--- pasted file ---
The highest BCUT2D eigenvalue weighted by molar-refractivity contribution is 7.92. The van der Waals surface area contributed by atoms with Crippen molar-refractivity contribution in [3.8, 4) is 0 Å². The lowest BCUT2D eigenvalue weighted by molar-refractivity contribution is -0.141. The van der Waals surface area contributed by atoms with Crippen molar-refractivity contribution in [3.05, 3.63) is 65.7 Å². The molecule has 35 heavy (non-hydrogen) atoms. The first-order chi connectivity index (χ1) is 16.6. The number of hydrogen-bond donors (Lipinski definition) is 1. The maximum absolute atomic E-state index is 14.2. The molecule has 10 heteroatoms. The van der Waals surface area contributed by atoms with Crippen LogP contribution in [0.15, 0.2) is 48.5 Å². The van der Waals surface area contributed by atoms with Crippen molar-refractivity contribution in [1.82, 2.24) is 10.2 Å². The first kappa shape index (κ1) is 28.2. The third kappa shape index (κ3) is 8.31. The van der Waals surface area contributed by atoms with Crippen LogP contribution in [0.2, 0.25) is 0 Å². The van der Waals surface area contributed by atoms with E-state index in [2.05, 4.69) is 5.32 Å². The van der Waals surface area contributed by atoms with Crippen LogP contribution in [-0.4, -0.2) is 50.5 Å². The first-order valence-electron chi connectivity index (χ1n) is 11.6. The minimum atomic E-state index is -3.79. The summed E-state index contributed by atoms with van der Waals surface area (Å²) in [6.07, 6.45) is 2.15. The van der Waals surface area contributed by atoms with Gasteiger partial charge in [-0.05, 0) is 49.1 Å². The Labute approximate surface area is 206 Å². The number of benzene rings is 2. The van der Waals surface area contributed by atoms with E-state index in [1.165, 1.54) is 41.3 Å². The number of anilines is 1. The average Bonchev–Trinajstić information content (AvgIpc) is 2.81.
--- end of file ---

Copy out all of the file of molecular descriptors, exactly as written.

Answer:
The highest BCUT2D eigenvalue weighted by molar-refractivity contribution is 7.92. The van der Waals surface area contributed by atoms with Crippen molar-refractivity contribution in [3.8, 4) is 0 Å². The lowest BCUT2D eigenvalue weighted by molar-refractivity contribution is -0.141. The van der Waals surface area contributed by atoms with Crippen molar-refractivity contribution in [3.05, 3.63) is 65.7 Å². The molecule has 35 heavy (non-hydrogen) atoms. The first-order chi connectivity index (χ1) is 16.6. The number of hydrogen-bond donors (Lipinski definition) is 1. The maximum absolute atomic E-state index is 14.2. The molecule has 10 heteroatoms. The van der Waals surface area contributed by atoms with Crippen LogP contribution in [0.15, 0.2) is 48.5 Å². The van der Waals surface area contributed by atoms with Crippen molar-refractivity contribution in [1.82, 2.24) is 10.2 Å². The first kappa shape index (κ1) is 28.2. The third kappa shape index (κ3) is 8.31. The van der Waals surface area contributed by atoms with Crippen LogP contribution in [0.2, 0.25) is 0 Å². The van der Waals surface area contributed by atoms with E-state index in [2.05, 4.69) is 5.32 Å². The van der Waals surface area contributed by atoms with Crippen LogP contribution in [-0.4, -0.2) is 50.5 Å². The first-order valence-electron chi connectivity index (χ1n) is 11.6. The minimum atomic E-state index is -3.79. The summed E-state index contributed by atoms with van der Waals surface area (Å²) in [6.07, 6.45) is 2.15. The van der Waals surface area contributed by atoms with Gasteiger partial charge in [-0.05, 0) is 49.1 Å². The Labute approximate surface area is 206 Å². The number of benzene rings is 2. The van der Waals surface area contributed by atoms with E-state index in [1.165, 1.54) is 41.3 Å². The number of anilines is 1. The average Bonchev–Trinajstić information content (AvgIpc) is 2.81.